'He didn't deserve this at all': Camrose residents gather after senior's death at train crossing
Victim identified by those who knew him as Ken Johanson, 71
About 20 people met in Camrose Wednesday night for a community briefing following the death of a 71-year-old man struck by a train on Sunday.
Camrose police hosted the event so people could talk to victims services staff and a police chaplain.
"We wanted to gather everybody during this difficult time," acting Camrose police chief Lee Foreman told the group.
People at the event identified the senior killed as Ken Johanson.
The 71-year-old was struck by an eastbound Canadian Pacific train at the crossing on 53rd Street between 51st Avenue and 52nd Avenue in Camrose Sunday night.
Dianne Ferguson lived near Johanson. She knew him well.
"He was very nice. He would help out anybody he could. He didn't deserve this at all," Ferguson said.
She said Johanson would go for a ride around town daily on his motorized scooter, but recently started riding in the evenings because of the hot weather.
He lived about a block from the train crossing where he was killed, she said.
Ferguson remembers seeing him on Sunday night, on his scooter with his dog.
Minutes later, her husband heard on their radio a train engineer calling for help.
Ferguson rushed over to the nearby 53rd Street train crossing.
She says she hasn't slept well since the accident.
"He's always crossed the tracks and never had a problem. He knows track safety. I just don't know why he got hit this time," she said at Wednesday's meeting.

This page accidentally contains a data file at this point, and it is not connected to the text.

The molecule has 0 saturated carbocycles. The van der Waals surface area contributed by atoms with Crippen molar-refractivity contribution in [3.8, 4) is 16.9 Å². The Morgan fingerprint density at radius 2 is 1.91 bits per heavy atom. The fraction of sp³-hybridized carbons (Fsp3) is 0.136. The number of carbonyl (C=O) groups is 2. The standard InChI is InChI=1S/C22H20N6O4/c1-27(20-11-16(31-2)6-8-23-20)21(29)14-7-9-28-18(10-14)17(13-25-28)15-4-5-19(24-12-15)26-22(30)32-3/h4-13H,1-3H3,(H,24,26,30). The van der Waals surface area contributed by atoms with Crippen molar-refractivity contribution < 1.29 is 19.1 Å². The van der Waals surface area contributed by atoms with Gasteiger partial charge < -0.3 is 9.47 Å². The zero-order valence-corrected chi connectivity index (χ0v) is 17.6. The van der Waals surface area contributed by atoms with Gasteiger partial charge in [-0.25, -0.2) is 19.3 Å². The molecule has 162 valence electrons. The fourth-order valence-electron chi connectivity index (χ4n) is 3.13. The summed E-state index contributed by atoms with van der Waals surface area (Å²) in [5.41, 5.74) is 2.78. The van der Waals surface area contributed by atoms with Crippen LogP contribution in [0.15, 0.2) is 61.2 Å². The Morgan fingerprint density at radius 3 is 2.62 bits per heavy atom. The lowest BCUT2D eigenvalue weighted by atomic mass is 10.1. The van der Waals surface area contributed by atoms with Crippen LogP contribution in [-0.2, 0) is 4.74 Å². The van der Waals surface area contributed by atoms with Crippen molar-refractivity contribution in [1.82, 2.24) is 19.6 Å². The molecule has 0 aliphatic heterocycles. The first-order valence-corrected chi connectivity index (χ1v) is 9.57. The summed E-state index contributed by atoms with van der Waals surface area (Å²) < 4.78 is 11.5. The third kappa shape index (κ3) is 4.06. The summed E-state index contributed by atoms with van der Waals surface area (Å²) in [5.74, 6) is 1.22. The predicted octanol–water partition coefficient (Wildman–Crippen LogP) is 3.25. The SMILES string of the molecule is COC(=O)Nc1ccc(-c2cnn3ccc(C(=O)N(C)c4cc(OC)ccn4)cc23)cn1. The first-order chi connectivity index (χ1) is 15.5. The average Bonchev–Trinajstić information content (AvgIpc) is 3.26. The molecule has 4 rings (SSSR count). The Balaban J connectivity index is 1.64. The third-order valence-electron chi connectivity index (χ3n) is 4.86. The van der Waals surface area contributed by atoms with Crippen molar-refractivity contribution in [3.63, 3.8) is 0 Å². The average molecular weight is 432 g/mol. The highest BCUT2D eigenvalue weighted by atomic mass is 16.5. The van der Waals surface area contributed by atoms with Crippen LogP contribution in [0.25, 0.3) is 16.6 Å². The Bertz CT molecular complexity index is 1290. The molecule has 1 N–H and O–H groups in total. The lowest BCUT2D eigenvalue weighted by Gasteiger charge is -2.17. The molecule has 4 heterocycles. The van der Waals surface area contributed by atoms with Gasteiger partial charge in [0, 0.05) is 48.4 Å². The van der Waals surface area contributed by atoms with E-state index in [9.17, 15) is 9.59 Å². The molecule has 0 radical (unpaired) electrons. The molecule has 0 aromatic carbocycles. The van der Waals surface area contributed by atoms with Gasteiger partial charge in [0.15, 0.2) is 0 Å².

Sunday's accident was the first fatality involving a train in recent memory in Camrose, Foreman said.
Tara Hart was at Wednesday's event. She didn't know Johanson but wanted to show her support.
"We're all affected by it. It's a sad way to lose a member of the community," she said.
'It already caused a death'
Officers responded to the scene around 8:45 p.m. Sunday after getting several 911 calls about the collision.
Fire, paramedics and rail police also responded to the crash.
There are no crossing arms where the collision occurred, but city staff said they have not received complaints about the intersection.
Ferguson said she wants to see crossing arms installed at the major train crossings in Camrose.
"This has stirred up a lot of things for the community. The community wants CP or CN to put the barriers on 68th Street, 53rd Street and 48th [Street]. What is it going to take? It already caused a death," she said.
Camrose is about 100 kilometres southeast of Edmonton.
With files from Alex Zabjek